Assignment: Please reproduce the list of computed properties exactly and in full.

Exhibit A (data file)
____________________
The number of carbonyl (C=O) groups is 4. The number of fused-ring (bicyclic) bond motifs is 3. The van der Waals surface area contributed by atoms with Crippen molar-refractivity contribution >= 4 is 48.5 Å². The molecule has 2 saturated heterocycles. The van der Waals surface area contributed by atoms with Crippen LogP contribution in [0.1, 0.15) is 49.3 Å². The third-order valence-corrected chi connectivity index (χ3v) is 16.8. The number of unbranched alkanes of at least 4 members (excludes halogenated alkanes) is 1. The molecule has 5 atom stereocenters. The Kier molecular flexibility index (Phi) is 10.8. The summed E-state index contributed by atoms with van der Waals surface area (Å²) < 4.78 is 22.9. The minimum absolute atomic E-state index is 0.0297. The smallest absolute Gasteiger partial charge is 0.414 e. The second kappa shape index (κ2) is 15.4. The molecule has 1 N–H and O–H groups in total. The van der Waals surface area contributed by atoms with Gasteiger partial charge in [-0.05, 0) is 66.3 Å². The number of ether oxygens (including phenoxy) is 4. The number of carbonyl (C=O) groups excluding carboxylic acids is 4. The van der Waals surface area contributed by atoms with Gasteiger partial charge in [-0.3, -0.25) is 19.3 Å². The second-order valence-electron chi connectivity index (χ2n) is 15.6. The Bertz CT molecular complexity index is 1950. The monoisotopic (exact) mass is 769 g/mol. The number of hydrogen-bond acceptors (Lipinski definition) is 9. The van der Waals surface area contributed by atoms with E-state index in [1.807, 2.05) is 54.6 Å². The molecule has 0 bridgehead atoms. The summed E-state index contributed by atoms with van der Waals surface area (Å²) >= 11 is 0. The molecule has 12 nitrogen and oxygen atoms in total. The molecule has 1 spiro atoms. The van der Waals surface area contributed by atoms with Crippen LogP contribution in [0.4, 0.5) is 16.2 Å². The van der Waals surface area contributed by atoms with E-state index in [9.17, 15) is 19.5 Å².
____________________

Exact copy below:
The number of carbonyl (C=O) groups is 4. The number of fused-ring (bicyclic) bond motifs is 3. The van der Waals surface area contributed by atoms with Crippen molar-refractivity contribution >= 4 is 48.5 Å². The molecule has 2 saturated heterocycles. The van der Waals surface area contributed by atoms with Crippen LogP contribution in [0.1, 0.15) is 49.3 Å². The third-order valence-corrected chi connectivity index (χ3v) is 16.8. The number of unbranched alkanes of at least 4 members (excludes halogenated alkanes) is 1. The molecule has 5 atom stereocenters. The Kier molecular flexibility index (Phi) is 10.8. The summed E-state index contributed by atoms with van der Waals surface area (Å²) < 4.78 is 22.9. The minimum absolute atomic E-state index is 0.0297. The smallest absolute Gasteiger partial charge is 0.414 e. The second kappa shape index (κ2) is 15.4. The molecule has 1 N–H and O–H groups in total. The van der Waals surface area contributed by atoms with Gasteiger partial charge in [-0.05, 0) is 66.3 Å². The number of ether oxygens (including phenoxy) is 4. The number of carbonyl (C=O) groups excluding carboxylic acids is 4. The van der Waals surface area contributed by atoms with Gasteiger partial charge in [-0.3, -0.25) is 19.3 Å². The second-order valence-electron chi connectivity index (χ2n) is 15.6. The Bertz CT molecular complexity index is 1950. The monoisotopic (exact) mass is 769 g/mol. The number of hydrogen-bond acceptors (Lipinski definition) is 9. The van der Waals surface area contributed by atoms with E-state index in [1.807, 2.05) is 54.6 Å². The molecule has 0 bridgehead atoms. The summed E-state index contributed by atoms with van der Waals surface area (Å²) >= 11 is 0. The molecule has 12 nitrogen and oxygen atoms in total. The molecule has 1 spiro atoms. The van der Waals surface area contributed by atoms with Crippen LogP contribution in [0.4, 0.5) is 16.2 Å². The van der Waals surface area contributed by atoms with E-state index in [9.17, 15) is 19.5 Å².